Three British Christians who claimed their religious rights were violated by employers have been told by Europe's most senior judges that they could take their rejected cases no further.
Shirley Chaplin, Gary McFarlane and Lillian Ladele saw their discrimination claims rejected by the European Court of Human Rights in Strasbourg earlier this year.
The Christian Legal centre, which represents McFarlane and Chaplin, told HuffPost UK this "looks like the end of the road" for the cases.
Nurse Shirley Chaplin (L) and marriage counsellor Gary McFarlane (R)
The claimants attempted to take their appeals to the Grand Chamber of the Court but the judges have rejected their request.
Chaplin was switched to a desk job after she refused to take off a crucifix which hung round her neck, while Ladele was disciplined by Islington council for refusing to conduct civil partnership ceremonies.
McFarlane was dismissed from his role with the charity Relate after indicating he might have a conscientious objection to providing therapy to a same-sex couple.
After losing his last legal attempt, McFarlane told HuffPost UK the case was "way bigger than Gary McFarlane, way bigger even that Christianity. There are some significant issues that arise for all of us in multicultural Britain. I had no clue where this was going, I found myself in the limelight, and so I have to do the best I can."
Chaplin's claims were rejected on the grounds that the removal of her necklace was necessary to protect the health and safety of nurses and patients.
Appeals by Ladele and McFarlane were dismissed on the grounds that disciplinary proceedings against them were justified.
Andrea Williams of the Christian Legal Centre, who represented two of the applicants, McFarlane and Chaplin, has previously indicated that her clients may now fight for a change in British equality law.
"This is a very disappointing day," she told HuffPost UK. "We expect to be very busy indeed in the coming months, because we foresee many, many more cases like these, especially if the government succeeds in redefining marriage. It means people of good conscience, like Gary and Shirley, are effectively excluded from the public sphere."
"Britain is seen as a bastion of equality but it is a fallacy, and people will realise this, and we will be known as a country which censors Christian views," she continued.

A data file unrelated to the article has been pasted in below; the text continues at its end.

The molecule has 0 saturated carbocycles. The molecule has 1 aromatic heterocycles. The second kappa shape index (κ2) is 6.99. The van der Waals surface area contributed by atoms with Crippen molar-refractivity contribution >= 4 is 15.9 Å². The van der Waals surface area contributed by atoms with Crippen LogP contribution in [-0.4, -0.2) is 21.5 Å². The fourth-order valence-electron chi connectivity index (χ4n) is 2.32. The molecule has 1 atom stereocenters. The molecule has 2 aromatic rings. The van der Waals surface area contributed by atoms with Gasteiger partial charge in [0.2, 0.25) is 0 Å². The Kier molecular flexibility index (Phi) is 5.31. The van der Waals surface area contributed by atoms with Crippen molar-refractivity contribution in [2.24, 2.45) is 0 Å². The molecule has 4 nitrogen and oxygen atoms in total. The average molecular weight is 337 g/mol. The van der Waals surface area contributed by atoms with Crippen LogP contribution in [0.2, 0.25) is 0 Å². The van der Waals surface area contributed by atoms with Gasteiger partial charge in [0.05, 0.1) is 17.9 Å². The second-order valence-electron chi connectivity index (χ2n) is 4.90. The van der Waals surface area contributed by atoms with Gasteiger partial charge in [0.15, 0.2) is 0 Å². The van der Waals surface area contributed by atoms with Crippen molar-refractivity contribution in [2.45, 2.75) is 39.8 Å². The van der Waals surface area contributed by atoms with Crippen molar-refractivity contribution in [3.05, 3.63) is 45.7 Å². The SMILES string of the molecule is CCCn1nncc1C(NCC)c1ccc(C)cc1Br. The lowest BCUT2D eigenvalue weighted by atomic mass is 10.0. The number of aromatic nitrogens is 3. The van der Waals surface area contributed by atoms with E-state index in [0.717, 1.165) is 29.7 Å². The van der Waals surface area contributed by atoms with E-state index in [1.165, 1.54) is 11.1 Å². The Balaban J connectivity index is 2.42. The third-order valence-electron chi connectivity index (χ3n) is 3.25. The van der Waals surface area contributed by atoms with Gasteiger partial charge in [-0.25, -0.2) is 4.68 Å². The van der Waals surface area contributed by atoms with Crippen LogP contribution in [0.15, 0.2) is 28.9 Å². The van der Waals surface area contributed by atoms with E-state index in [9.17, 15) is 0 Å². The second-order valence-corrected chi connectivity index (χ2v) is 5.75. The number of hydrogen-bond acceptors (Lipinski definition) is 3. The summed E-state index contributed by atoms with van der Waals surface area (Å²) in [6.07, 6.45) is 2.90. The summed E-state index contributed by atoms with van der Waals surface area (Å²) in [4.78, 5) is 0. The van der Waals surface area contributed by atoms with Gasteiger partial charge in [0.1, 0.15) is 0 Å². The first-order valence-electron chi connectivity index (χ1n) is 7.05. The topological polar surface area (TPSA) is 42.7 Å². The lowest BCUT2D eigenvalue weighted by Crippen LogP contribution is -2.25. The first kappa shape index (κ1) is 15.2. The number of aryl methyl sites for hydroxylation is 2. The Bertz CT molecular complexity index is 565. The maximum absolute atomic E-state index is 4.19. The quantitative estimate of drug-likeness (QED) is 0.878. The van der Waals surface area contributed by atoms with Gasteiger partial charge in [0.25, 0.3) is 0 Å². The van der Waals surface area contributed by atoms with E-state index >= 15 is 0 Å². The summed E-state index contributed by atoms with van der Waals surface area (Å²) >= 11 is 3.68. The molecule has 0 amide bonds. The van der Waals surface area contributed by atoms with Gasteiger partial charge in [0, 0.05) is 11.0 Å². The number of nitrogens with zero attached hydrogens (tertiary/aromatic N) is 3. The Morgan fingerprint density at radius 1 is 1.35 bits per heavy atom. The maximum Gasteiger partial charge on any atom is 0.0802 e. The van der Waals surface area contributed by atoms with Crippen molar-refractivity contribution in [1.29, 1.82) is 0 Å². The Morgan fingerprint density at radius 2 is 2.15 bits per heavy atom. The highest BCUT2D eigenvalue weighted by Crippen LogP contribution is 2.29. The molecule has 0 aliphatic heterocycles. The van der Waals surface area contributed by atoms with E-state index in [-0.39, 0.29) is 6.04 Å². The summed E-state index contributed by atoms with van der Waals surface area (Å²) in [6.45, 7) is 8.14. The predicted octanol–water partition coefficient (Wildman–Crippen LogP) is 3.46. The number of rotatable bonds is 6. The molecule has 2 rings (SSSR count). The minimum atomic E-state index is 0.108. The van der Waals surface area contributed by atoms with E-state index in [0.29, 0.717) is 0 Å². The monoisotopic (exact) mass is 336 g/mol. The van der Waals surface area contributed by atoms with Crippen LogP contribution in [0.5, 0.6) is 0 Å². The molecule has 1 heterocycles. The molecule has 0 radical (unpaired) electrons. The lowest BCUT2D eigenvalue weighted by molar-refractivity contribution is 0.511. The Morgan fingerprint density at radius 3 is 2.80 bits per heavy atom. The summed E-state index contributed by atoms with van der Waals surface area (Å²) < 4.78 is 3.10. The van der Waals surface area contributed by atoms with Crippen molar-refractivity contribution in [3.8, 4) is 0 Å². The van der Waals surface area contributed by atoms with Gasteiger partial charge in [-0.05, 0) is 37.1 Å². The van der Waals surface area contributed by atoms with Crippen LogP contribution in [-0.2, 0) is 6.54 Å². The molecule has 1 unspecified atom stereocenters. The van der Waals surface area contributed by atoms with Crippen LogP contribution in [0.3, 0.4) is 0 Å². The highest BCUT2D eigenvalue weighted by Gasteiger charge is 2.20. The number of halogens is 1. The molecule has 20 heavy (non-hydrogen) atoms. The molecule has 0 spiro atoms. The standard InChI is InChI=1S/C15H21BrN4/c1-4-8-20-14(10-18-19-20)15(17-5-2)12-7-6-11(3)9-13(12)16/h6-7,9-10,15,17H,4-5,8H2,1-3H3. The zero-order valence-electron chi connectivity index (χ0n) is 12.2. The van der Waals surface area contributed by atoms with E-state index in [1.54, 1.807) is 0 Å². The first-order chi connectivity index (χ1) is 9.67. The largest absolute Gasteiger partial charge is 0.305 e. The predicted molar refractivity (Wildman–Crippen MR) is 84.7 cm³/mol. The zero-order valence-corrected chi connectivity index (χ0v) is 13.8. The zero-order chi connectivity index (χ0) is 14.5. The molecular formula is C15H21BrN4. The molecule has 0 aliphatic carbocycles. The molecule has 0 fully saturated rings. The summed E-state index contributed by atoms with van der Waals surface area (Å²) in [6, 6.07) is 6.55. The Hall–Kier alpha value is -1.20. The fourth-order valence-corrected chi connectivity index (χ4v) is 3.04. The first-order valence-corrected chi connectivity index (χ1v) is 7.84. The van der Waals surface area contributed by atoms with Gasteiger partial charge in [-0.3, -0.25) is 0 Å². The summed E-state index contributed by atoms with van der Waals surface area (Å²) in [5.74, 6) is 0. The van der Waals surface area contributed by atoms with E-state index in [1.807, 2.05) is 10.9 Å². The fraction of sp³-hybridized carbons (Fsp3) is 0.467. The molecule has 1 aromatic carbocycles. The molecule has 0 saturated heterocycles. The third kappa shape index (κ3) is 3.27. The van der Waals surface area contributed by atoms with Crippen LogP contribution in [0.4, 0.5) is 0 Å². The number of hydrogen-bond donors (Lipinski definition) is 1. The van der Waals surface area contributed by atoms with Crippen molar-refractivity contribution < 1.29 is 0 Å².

"It can lead to state oppression, punishment and persecution. Because we're British, we think that can't happen here but it can."
The ruling stated that both Islington council and Relate were bound by duties not to discriminate against their clients and meant they could not support staff who refused to work with homosexual couples.
Keith Porteous Wood, executive director of the National Secular Society, said: "Fortunately, Europe's highest court has now wisely followed numerous lower courts and rejected the applicants' attempts for religious conscience to trump equality law.
"The UK has the world's most comprehensive equality laws which already include strong protection for religious believers and they would have been fatally compromised, particularly for LGBT (lesbian, gay, bisexual, transexual) people had the Grand Chamber overturned any of these judgments.
"We hope that this will now draw a line under the attempts by a small coterie of Christian activists to obtain special privileges for themselves which would invariably come at the expense of other people's rights.
"The principle of equality for all, including for religious believers, is now established and they should stop wasting the time of the courts with these vexatious cases."
The cases were rejected in January as another case - involving British Airways worker Nadia Eweida - was upheld.
Eweida, a Coptic Christian, was sent home from work for displaying a small silver crucifix during her job as an airport check-in attendant for the airline.
The Strasbourg court ruled the decision to express her faith warranted protection under the European Convention on Human Rights and Eweida been discriminated against under freedom of religion laws.